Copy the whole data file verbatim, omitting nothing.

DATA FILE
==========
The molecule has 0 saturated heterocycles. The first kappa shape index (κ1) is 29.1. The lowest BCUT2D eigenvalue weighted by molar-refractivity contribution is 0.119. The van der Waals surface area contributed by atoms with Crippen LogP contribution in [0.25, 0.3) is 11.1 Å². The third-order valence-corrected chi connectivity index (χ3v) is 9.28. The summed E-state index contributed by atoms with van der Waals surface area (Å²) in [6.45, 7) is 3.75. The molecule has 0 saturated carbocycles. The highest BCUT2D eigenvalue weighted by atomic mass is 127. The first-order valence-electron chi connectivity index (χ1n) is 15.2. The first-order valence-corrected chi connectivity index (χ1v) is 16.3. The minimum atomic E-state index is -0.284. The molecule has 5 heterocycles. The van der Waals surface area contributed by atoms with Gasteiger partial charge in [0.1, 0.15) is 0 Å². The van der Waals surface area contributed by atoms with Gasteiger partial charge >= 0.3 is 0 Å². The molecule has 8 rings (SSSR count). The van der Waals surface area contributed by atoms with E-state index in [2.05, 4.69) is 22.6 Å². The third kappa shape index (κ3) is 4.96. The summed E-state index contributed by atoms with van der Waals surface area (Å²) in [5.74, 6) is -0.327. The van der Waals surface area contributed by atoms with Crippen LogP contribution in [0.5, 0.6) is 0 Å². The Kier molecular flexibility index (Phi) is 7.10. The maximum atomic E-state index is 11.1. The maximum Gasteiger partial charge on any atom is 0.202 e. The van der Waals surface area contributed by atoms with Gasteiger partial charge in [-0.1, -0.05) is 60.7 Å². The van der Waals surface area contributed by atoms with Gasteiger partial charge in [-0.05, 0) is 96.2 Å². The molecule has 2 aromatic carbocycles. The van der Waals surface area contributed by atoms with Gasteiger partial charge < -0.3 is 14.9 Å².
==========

The molecule has 0 saturated heterocycles. The first kappa shape index (κ1) is 29.1. The lowest BCUT2D eigenvalue weighted by molar-refractivity contribution is 0.119. The van der Waals surface area contributed by atoms with Crippen LogP contribution in [0.25, 0.3) is 11.1 Å². The third-order valence-corrected chi connectivity index (χ3v) is 9.28. The summed E-state index contributed by atoms with van der Waals surface area (Å²) in [6.45, 7) is 3.75. The molecule has 0 saturated carbocycles. The highest BCUT2D eigenvalue weighted by atomic mass is 127. The first-order valence-electron chi connectivity index (χ1n) is 15.2. The first-order valence-corrected chi connectivity index (χ1v) is 16.3. The minimum atomic E-state index is -0.284. The molecule has 5 heterocycles. The van der Waals surface area contributed by atoms with Gasteiger partial charge in [0.1, 0.15) is 0 Å². The van der Waals surface area contributed by atoms with Gasteiger partial charge >= 0.3 is 0 Å². The molecule has 8 rings (SSSR count). The van der Waals surface area contributed by atoms with E-state index in [2.05, 4.69) is 22.6 Å². The third kappa shape index (κ3) is 4.96. The summed E-state index contributed by atoms with van der Waals surface area (Å²) in [5.74, 6) is -0.327. The van der Waals surface area contributed by atoms with Crippen LogP contribution in [0.5, 0.6) is 0 Å². The Kier molecular flexibility index (Phi) is 7.10. The maximum atomic E-state index is 11.1. The maximum Gasteiger partial charge on any atom is 0.202 e. The van der Waals surface area contributed by atoms with Gasteiger partial charge in [-0.1, -0.05) is 60.7 Å². The van der Waals surface area contributed by atoms with Gasteiger partial charge in [-0.05, 0) is 96.2 Å². The molecule has 2 aromatic carbocycles. The van der Waals surface area contributed by atoms with Gasteiger partial charge < -0.3 is 14.9 Å².